Cards duo ranks among Top 100 Prospects
Touted right-handers Miller, Martinez impress with 'easy' velocity
ST. LOUIS -- They're both right-handed. They're both in the Cardinals organization. They both throw hard. And they're both among baseball's best prospects. But while Cardinals fans often think of Shelby Miller and Carlos Martinez as a matched set, they're far from peas in a pod.
Miller was named the No. 5 prospect in professional baseball, while Martinez ranked No. 30, in MLB.com's Top 100 Prospects list, issued on Wednesday. They are the twin jewels of the St. Louis organization. The list, which is one of several prospect rankings on MLB.com's Prospect Watch, only includes players with rookie status in 2012.
This year's edition of MLB.com's Top Prospects list has expanded from 50 to 100 players. The annual ranking of baseball's biggest and brightest young talent is assembled by MLB.com's Draft and prospect expert Jonathan Mayo, who compiles input from industry sources, including scouts and scouting directors. It is based on analysis of players' skill sets, upsides, proximity to the Majors and potential immediate impact to their teams.
The Texan Miller is relatively polished. The 2012 season could well represent little more than finishing school for the former first-round Draft pick, who needs to do things like refine his offspeed pitches and hone secondary skills like holding runners and fielding his position. He dominated at two levels in 2011 en route to being named the Cardinals' Minor League pitcher of the year.
Martinez, a 20-year-old out of the Dominican Republic, is farther from the big leagues. He blew away hitters at Class A Quad Cities but found the going rough at times at Class A Advanced Palm Beach, and there's a good chance he could start 2012 at the same level where he ended 2011. Where Miller's need is to flesh out his repertoire, Martinez will be working on something more fundamental: his fastball command.
They're both exciting, though. They both manage what's sometimes called "easy" velocity, the ball leaping out of their hands. And they both have Cardinals fans eager to see what they have to offer in the big leagues. It's just that the wait is likely to be a bit longer for Martinez.
"[Miller has] a great fastball, and he's going to be primarily a power pitcher throughout his career," said Cardinals farm director John Vuch. "So we're not trying to take that away from him by any means. But we know that to be successful at the Major League level, he needs to work on his breaking pitch and his changeup. He's doing that more, and he needs to continue to do that."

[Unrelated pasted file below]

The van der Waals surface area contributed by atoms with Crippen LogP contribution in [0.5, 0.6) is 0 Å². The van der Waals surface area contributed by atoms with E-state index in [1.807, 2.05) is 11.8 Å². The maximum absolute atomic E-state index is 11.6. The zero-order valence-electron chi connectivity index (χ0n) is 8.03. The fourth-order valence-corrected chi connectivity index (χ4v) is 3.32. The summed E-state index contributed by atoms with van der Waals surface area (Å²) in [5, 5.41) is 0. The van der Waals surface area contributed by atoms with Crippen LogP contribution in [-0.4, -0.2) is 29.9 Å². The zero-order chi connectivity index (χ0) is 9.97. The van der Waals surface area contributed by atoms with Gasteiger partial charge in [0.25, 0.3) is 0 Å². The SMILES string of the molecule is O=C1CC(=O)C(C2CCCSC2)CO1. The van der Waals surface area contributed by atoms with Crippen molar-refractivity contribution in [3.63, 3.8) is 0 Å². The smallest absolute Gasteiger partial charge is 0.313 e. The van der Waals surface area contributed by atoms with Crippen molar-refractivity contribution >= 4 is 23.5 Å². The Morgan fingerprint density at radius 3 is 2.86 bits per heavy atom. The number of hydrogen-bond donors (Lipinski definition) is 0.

Of Martinez, Vuch said: "He's got a great arm, and he's got the breaking pitch. He's almost the opposite of Shelby in some ways, in that we almost had to try to persuade him to throw his fastball more. He's got a good breaking pitch and a change, and he likes to use all of his pitches. We're trying to find a sweet spot, where it's not all fastball, and it's not all offspeed."
Miller is now close enough to the big leagues that he can taste it. He said recently at the annual Winter Warm-Up fan festival that he has designs on making an appearance with the big club in 2012. It's not inconceivable that it happens by the end of the year, though the odds are stacked heavily against Miller making the club out of Spring Training. More likely, he'll go to Triple-A for the first time at the start of the year.
"I think that my time will come soon," Miller said. "If it's not this year, it's going to be next year. I'm going to keep doing the right things, keep doing all the stuff, trying to get better as a pitcher, working with all my pitches, and I think everything will fall into place. I think it's going to happen. ... Whether it's in relief, whether I get to start, I just want to be there at some point. I think it's going to happen, as long as I'm doing my part of it."
He's already well on the way, and Martinez is coming up behind him.
Matthew Leach is a reporter for MLB.com. Read his blog, Obviously, You're Not a Golfer and follow him on Twitter at @MatthewHLeach. This story was not subject to the approval of Major League Baseball or its clubs.